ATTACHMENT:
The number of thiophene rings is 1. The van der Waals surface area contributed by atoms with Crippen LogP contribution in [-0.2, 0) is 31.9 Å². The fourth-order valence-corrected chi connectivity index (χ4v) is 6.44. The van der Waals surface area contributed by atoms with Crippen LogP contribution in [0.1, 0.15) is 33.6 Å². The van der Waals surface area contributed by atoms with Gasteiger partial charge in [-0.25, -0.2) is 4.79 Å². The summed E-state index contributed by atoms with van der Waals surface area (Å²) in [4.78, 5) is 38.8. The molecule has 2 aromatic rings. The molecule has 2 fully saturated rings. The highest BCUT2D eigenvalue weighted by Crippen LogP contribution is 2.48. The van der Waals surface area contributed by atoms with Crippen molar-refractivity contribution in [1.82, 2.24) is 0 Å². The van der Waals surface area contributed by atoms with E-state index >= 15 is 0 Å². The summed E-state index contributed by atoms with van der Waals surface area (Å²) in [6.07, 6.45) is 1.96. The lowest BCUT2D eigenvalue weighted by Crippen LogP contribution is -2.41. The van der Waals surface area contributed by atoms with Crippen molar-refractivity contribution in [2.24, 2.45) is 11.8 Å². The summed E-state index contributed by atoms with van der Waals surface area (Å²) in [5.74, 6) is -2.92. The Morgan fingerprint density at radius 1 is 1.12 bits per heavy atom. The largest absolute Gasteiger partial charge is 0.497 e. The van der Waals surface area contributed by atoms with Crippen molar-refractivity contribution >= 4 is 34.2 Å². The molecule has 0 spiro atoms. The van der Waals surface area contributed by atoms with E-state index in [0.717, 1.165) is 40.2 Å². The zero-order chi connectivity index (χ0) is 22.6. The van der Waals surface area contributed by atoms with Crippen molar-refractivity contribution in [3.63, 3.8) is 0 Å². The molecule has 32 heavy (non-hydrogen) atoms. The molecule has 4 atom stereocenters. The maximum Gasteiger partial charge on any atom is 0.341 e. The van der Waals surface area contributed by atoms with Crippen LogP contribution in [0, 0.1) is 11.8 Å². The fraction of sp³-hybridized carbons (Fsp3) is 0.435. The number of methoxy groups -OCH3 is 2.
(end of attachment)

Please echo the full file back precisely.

The number of thiophene rings is 1. The van der Waals surface area contributed by atoms with Crippen LogP contribution in [-0.2, 0) is 31.9 Å². The fourth-order valence-corrected chi connectivity index (χ4v) is 6.44. The van der Waals surface area contributed by atoms with Crippen LogP contribution in [0.1, 0.15) is 33.6 Å². The van der Waals surface area contributed by atoms with Gasteiger partial charge in [-0.25, -0.2) is 4.79 Å². The summed E-state index contributed by atoms with van der Waals surface area (Å²) in [4.78, 5) is 38.8. The molecule has 2 aromatic rings. The molecule has 2 fully saturated rings. The highest BCUT2D eigenvalue weighted by Crippen LogP contribution is 2.48. The van der Waals surface area contributed by atoms with Crippen molar-refractivity contribution in [1.82, 2.24) is 0 Å². The van der Waals surface area contributed by atoms with E-state index >= 15 is 0 Å². The summed E-state index contributed by atoms with van der Waals surface area (Å²) in [6.07, 6.45) is 1.96. The lowest BCUT2D eigenvalue weighted by Crippen LogP contribution is -2.41. The van der Waals surface area contributed by atoms with Crippen molar-refractivity contribution in [2.24, 2.45) is 11.8 Å². The summed E-state index contributed by atoms with van der Waals surface area (Å²) in [5.74, 6) is -2.92. The Morgan fingerprint density at radius 1 is 1.12 bits per heavy atom. The largest absolute Gasteiger partial charge is 0.497 e. The van der Waals surface area contributed by atoms with Crippen molar-refractivity contribution >= 4 is 34.2 Å². The molecule has 0 spiro atoms. The van der Waals surface area contributed by atoms with E-state index in [0.717, 1.165) is 40.2 Å². The zero-order chi connectivity index (χ0) is 22.6. The van der Waals surface area contributed by atoms with Crippen molar-refractivity contribution in [3.63, 3.8) is 0 Å². The molecule has 32 heavy (non-hydrogen) atoms. The molecule has 4 atom stereocenters. The maximum Gasteiger partial charge on any atom is 0.341 e. The van der Waals surface area contributed by atoms with Crippen LogP contribution in [0, 0.1) is 11.8 Å². The fraction of sp³-hybridized carbons (Fsp3) is 0.435. The number of methoxy groups -OCH3 is 2.